2001-Sat Jan 20 20:01:51 EST 2018
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Imagine this: You head down to the basement to toss some towels in the dryer, only to find that you've been invaded by camel crickets. But crickets are cute, right? How bad can this be? Pretty bad.
"I first encountered them when I was in grad school in Maryland. Our basement was full of them," says Holly Menninger. "I have to admit, I wasn't a super fan — and I'm an entomologist." (That's a zoologist who focuses on insects, in case you were wondering. In other words, someone who shouldn't mind a basement full of bugs.)
But a camel cricket is leggy, spiky — and eerily silent. And leaps when you least expect it.
"You go down to do laundry and they jump at you," Menninger says. "And the biggest nuisance about them is that they pooped all over the place — we had a utility sink next to the washer, and it would just be full of it."
Fortunately, Menninger and her housemates figured out how to outwit the invaders: They left a light on all the time and put a bucket with a little water in the bottom underneath the light. The crickets would jump in and drown.
"I think we drove them insane," she says. "Now I have a little bit of remorse that we were so aggressive."
But she's making up for it these days. As director of public science for the Your Wild Life program at North Carolina State University, Menninger helps with the Camel Cricket Census, a citizen science project. If you're living with camel crickets, you can send in a photo and help researchers learn about the critters. Until now, very little scientific work has been done on these insects.
For the crickets, the basement is attractive because it's damp and dark, like the caves they're typically found living in. For most wildlife biologists, though, studying the crickets is not an appealing career path.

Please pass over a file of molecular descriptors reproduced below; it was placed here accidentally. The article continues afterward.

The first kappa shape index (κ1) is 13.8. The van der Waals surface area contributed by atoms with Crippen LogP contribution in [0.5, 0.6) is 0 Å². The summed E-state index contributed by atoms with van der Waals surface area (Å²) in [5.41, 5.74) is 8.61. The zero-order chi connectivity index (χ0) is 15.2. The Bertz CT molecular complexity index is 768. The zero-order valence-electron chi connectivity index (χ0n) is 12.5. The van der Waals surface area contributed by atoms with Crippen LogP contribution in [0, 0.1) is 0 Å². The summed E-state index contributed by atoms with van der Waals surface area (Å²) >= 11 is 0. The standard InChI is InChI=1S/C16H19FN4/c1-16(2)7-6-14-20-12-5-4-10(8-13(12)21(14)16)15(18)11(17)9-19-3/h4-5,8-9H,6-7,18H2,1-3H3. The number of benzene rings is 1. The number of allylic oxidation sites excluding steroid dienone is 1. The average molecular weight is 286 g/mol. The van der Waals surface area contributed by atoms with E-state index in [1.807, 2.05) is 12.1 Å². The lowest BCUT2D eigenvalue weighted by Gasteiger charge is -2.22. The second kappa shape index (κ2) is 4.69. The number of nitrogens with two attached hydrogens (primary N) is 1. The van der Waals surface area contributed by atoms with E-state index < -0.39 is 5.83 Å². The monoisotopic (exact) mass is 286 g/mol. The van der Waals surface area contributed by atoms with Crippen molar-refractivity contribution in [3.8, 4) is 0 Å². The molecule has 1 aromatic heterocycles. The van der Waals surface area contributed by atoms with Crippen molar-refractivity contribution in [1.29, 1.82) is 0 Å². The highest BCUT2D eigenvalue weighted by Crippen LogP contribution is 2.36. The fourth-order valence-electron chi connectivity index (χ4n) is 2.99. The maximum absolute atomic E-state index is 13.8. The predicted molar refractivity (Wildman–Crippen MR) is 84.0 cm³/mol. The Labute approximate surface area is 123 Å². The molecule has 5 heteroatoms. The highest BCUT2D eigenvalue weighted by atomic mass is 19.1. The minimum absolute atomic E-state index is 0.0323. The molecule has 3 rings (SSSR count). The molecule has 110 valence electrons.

"People tend to think that if something lives around humans, that we must know all about it, but we don't," Menninger says. She adds, "The basement is not a sexy field site."
The basement may not be sexy, but it is informative. Right off the bat, the scientists learned one surprising thing: The photos people have sent in are nearly all of a non-native species, introduced from Asia. But that just raises more questions. They don't know if this is because non-native camel crickets are replacing the native ones or if something more complicated is going on. "It could be the native just prefers cave living, au naturel living, and doesn't care about houses," Menninger says.
In fact, they're not even sure of the most basic facts, like what the crickets live on. Since they live in caves in the wild, Menninger says they probably eat anything they can find — "detritus, dead stuff, fungus and mold. And other camel crickets — I've seen them eat their dead brethren."
It's likely that they consume other insects, too, and if you think there's nothing for them to eat in your basement, think again. Your Wild Life sent teams of entomologists into homes to find out what these critters were chowing on, and the results were... disturbing. "They spend three to four hours collecting every single arthropod that they can find. They poke around at the edges of your carpet. They're looking in the light fixtures and in your windowsills," Menninger says, "and we find on average about 100 species per house."
That's 100 species of bugs. In your house. Right now.
You probably don't want to believe it, but Menninger says they're there: "There's all kinds of stuff: There are carpet beetles, there are larvae that eat fingernail clippings and hair, all kinds of spiders, lots of flies. There is a lot living in your house that you might not see."
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